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A Model for predicting heat transfer through insulated steel-stud wall assemblies exposed to fire

01/2001;

ABSTRACT With the advent of performance-based codes and fire safety design options, the need for validated fire resistance models becomes essential. In this paper, a one-dimensional heat transfer model is presented. The model predicts the temperature distribution across steel stud wall assemblies with either glass or rock fibre insulation in the wall cavity. A number of assumptions were made to reduce the complexity of the model. A comparison between temperature predictions and measured temperatures at different surfaces across loaded and unloaded assemblies is presented. Comparison between the predicted and measured fire resistance for non-loadbearing assemblies is also presented. The model predicts the temperature for the stud flanges on the exposed and unexposed sides that are necessary for predicting the fire resistance of loadbearing wall assemblies. Limitations of the model and future improvements are identified. RES

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    ABSTRACT: Although a few fire experiments have been carried out on load-bearing cold-formed steel (CFS) wall systems, the understanding of their fire performance is still limited, and further parametric analysis on the basis of such experiments is expensive and time-consuming. This paper presents a simplified numerical approach to predicting the thermal and mechanical responses of CFS wall systems in fire. Thermal physical property experiments were carried out to measure the essential material properties. With those material properties as inputs, a one-dimensional thermal response model was developed to predict the heat transfer across the cross section of CFS wall systems. Both heat convection and radiation were considered in the thermal boundary conditions. The governing equation was expressed in the form of implicit finite-differential equations and solved using the Gauss-Seidel method. The model predictions of temperature responses of CFS wall systems were in good agreement with the measured temperature responses in the fire experiments and also compared well with the modeling results in literature with improved efficiency and convergence in computation. In addition, a thermomechanical response model was developed to predict the time-dependent lateral deflection and fire resistance time for CFS wall systems in fire and was validated by the experimental results in literature. All these studies provide an efficient approach for the fire performance analysis of load-bearing CFS wall systems.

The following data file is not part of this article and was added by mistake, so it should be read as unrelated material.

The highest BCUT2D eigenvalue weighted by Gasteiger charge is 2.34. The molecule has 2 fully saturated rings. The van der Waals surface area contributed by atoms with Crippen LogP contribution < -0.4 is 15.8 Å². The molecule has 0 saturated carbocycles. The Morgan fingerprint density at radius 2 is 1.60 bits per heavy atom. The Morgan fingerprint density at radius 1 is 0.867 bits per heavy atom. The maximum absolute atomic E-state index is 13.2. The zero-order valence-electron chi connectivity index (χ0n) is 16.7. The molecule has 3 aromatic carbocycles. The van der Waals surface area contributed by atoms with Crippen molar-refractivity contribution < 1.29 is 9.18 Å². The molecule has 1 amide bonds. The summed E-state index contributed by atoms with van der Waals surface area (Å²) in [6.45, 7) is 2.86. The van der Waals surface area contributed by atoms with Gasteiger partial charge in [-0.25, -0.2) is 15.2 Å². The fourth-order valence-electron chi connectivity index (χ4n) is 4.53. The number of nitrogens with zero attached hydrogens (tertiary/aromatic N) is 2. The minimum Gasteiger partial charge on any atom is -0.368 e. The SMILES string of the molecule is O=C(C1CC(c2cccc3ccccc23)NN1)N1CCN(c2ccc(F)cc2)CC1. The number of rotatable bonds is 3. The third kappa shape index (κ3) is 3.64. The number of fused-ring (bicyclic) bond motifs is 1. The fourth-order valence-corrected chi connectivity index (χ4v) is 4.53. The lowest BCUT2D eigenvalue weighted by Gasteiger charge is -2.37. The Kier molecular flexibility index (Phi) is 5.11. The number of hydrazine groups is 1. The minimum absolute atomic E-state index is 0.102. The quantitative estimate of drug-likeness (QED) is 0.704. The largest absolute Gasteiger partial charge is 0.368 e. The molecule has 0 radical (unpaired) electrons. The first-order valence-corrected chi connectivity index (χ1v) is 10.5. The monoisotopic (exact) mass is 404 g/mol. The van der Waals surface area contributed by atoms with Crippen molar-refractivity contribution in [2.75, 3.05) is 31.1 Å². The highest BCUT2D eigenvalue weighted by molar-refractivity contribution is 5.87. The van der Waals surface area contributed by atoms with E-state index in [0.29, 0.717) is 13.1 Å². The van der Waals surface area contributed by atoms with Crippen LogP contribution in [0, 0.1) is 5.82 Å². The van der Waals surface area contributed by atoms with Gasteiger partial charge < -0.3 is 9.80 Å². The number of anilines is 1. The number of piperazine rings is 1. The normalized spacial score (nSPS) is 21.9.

01/2013;

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